Receivership, Chapter 7 or Chapter 11?
The owners of a company who seek to retain control of a troubled business by using Chapter 11 and hope they can propose a reorganization plan that will be confirmed by the courts often forget the difficulties and true cost of such an effort.
We have recently become involved in several cases where the bank or lender has proposed a state receivership in order to protect its collateral and preserve the company’s assets.
In one case, while a receivership was not proposed, there was the fear that the state intended to seize assets due to a large amount of trust fund taxes due.
Since the owners of a company in receivership, or even Chapter 7, lose control of the firm’s assets, they often choose to file a Chapter 11, thus retaining control of the business as a debtor in possession, albeit under the watchful eye of the U.S. Trustee, and many creditors.
A clever debtor, who has frustrated a lender, often for years, believes he can maintain control by proposing a reorganization plan that will be confirmed by the courts, allowing the business to go forward even while knowing that they may not pass the minimum criteria for the success of such a plan..
There are two important tests required …
There are two important tests required to make this strategy successful.
- One is that there is a reasonable likelihood that a rehabilitation of the business will be achieved and
- The other is whether or not the bankruptcy estate is continuing to shrink due to continuing financial losses or other causes.
Under the first test, the court will look at the entire financial picture of the debtor, including its actual prospective income, its assets and the liens on those assets. It will determine if, after proceeding through the reorganization process, a viable company is likely to emerge. If the debtor has little income or profit or the ability to generate income, there is little to reorganize.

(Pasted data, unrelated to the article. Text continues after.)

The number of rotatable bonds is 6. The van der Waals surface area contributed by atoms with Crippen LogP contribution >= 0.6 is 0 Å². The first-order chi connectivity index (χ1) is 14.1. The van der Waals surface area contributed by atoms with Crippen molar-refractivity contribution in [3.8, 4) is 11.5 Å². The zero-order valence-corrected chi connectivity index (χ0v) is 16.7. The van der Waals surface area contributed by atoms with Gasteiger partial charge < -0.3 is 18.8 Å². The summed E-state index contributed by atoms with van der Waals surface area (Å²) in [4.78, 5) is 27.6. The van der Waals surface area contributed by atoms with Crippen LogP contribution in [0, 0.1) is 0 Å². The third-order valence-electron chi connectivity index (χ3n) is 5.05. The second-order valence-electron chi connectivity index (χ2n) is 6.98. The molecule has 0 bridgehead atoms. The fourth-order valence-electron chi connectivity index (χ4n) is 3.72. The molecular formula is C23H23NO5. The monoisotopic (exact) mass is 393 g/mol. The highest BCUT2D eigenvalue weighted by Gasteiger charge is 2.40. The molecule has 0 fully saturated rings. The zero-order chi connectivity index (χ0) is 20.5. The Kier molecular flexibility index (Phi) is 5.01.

The court will also look at the actual cash flow from the business and the potential depreciation of assets. Post filing negative cash flow is the principle evidence of continuing losses. Likewise, where the current cash flow is insufficient to service accruing interest, taxes, insurance and other costs, the creditor’s position would weaken as the Chapter11 continued. Items such as deferred maintenance are also evidence of continued shrinkage of the estate.
Chapter 11 is only for debtors who have …
While not actually addressed in the bankruptcy code, the courts have held that Chapter11 is only for debtors who have a legitimate reorganization purpose and have the ability to execute on a plan. It is not meant to be used by a debtor whose sole purpose is to avoid foreclosure on assets or to prevent a receivership. In such a case, the court may well find that the Chapter 11 filing is in bad faith and order a conversion to Chapter 7. When such cases occur, creditors are often quick to point out to the court why the Chapter11 filing is not viable.
In one case we know of, the company, having realized that it could not make a major trust tax payment due to the state, decided to file Chapter 11 two days before Thanksgiving, giving their law firm little time to prepare. As discussed above, the business has to demonstrate that it has the resources to reorganize or can get them and it has to have a plan that can be “sold” to the court, its financial institution and other creditors.
The Chapter 11 filing was followed by a flood of objections to almost everything proposed by the company. The state wanted its tax money, the bank wanted its money and creditors wanted to be paid. In the end, it was determined that the entire process was indeed too little, too late and the filing was converted to Chapter 7 liquidation.
In yet another case, the lender proposed a state receivership to liquidate the assets of the company and maximize the return to the lender from the collateral. Upon notice of the receivership, the company has stated its intent to file Chapter11 as soon as notice of the receivership reaches the court.
While debtors use numerous ploys …
While debtors use numerous ploys in the courts to delay a lenders realization on collateral, in their efforts to maintain control of their business they often forget the potential effect of any personal guarantees they may have executed.
A Chapter 11 filing that fails to realize a successful reorganization will prove to be very expensive and debilitating to the estate, reducing the return to the lender from the collateral. The lender will, in many cases, look to the personal assets of the debtor under the guarantee, often leading to a personal bankruptcy as well as a business one.